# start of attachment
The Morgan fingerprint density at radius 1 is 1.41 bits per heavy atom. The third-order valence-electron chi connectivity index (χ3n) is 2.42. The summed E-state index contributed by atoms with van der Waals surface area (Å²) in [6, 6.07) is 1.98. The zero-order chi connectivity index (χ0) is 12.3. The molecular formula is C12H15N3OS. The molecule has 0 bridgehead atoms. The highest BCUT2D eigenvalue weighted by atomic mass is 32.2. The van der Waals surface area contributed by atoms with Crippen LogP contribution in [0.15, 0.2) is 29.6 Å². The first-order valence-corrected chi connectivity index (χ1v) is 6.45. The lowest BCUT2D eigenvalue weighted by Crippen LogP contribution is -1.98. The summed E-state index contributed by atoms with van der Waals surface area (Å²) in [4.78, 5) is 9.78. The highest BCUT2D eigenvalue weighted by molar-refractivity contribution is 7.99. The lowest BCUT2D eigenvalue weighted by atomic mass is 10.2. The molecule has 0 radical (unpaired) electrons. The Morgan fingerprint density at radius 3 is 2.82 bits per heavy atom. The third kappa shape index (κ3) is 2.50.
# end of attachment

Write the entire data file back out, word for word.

The Morgan fingerprint density at radius 1 is 1.41 bits per heavy atom. The third-order valence-electron chi connectivity index (χ3n) is 2.42. The summed E-state index contributed by atoms with van der Waals surface area (Å²) in [6, 6.07) is 1.98. The zero-order chi connectivity index (χ0) is 12.3. The molecular formula is C12H15N3OS. The molecule has 0 bridgehead atoms. The highest BCUT2D eigenvalue weighted by atomic mass is 32.2. The van der Waals surface area contributed by atoms with Crippen LogP contribution in [0.15, 0.2) is 29.6 Å². The first-order valence-corrected chi connectivity index (χ1v) is 6.45. The lowest BCUT2D eigenvalue weighted by Crippen LogP contribution is -1.98. The summed E-state index contributed by atoms with van der Waals surface area (Å²) in [4.78, 5) is 9.78. The highest BCUT2D eigenvalue weighted by molar-refractivity contribution is 7.99. The lowest BCUT2D eigenvalue weighted by atomic mass is 10.2. The molecule has 0 radical (unpaired) electrons. The Morgan fingerprint density at radius 3 is 2.82 bits per heavy atom. The third kappa shape index (κ3) is 2.50.